• Prime lens (primary focal length, unifocal lens or FFL) – is a fixed focal length photographic lens, typically with a maximum aperture from f2.8 to f1.2. Prime lenses come in a wide range of focal lengths from wide angles through to the very longest of tele-photo lenses. They have a larger maximum aperture, which enables quicker shutter speeds (faster) than zoom lenses. Read more on Wikipedia

There are many possible lens choices and all will give you a different and distinct image. The lens choice depends on the environment and on the creativity of the photographer in selecting the right lens to capture the vision of the world the way he or she sees it, or wants to present it.

Here are some of the main lens types:

  • Standard lens (normal lens) – a similar angle of view to the human eye, giving photos a natural feel. They are general-purpose lenses, and can be used to photograph everything from close-up portraits to landscapes. A standard lens will make the distance between near and far objects look ‘normal’. For a 35mm film camera or a full-frame DSLR, the 50mm lens is considered standard.
  • Telephoto lens – long-focus lens; long focal length lenses. The angle of view of approx. 20°. This lens class is suited for capturing distant motives up close, e.g., sports, nature or theatrical photography.
  • Wide angle lens – camera lens with a focal length of less than 35mm is considered wide angle (useful in architectural, interior and landscape photography where the photographer may not be able to move farther from the scene to photograph it). Angle of view greater than 55°. Wide-angle lenses come in both fixed-focal-length and zoom varieties.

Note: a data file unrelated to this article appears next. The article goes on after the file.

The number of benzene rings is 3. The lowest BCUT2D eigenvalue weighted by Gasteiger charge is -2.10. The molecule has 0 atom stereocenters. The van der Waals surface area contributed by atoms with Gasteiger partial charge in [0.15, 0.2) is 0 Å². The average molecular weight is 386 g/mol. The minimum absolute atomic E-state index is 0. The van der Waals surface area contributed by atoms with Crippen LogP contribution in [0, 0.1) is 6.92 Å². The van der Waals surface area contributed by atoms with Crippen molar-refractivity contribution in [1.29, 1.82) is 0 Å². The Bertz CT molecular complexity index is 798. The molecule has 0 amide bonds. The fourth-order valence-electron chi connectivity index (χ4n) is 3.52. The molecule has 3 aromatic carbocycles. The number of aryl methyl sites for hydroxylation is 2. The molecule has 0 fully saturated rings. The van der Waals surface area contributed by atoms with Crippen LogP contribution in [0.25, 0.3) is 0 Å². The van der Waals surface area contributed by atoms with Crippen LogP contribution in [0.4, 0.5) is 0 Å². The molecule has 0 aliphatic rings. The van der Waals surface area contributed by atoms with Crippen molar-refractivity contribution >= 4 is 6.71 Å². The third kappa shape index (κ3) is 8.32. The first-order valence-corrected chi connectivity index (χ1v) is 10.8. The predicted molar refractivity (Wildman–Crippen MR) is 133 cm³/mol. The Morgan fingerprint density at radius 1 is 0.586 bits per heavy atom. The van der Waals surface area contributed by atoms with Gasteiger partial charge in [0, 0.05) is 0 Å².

• Also, there are ultra-wide angle lenses (fisheye lenses). They are small, ultra-wide, and show a distorted, spherical view of the world, most evident in the curved, outer corners of the photo.
  • Macro Lens – a lens suitable for taking photographs unusually close to the subject. Designed for photographing small subjects at very close distances. They can focus much nearer than normal lenses, allowing you to fill the frame with your subject and capture more details. Macro lenses normally have a fixed focal length (prime lenses). There are zoom macro lenses available but they are low quality and they have low magnification ratio. Read more about macro lenses

Additional devices can be mounted on lenses to change the image quality, such as different filters. Also, tele-converters can be used between lens and camera and to increase the focal length of the mounted lens.

Popular focal lengths

  • 12 to 21mm: Ultra-Wide — usually used at very close subject distances to produce a perspective that provides a dramatic, often extreme image that distorts a scene’s natural proportions.
  • 24 to 35mm: Wide — capture a wider field of view than a standard lens, at shorter distances, the perspective can show distortion.
  • 50 mm: Standard — a focal length near the 44mm image diagonal and a perspective similar to human vision.
  • 85 mm: Portrait — short telephoto lens that accommodates a longer subject to camera distance for pleasing perspective effects and useful image framing.
  • 135 mm: Telephoto — used, for example, by action and sports photographers to capture far away objects.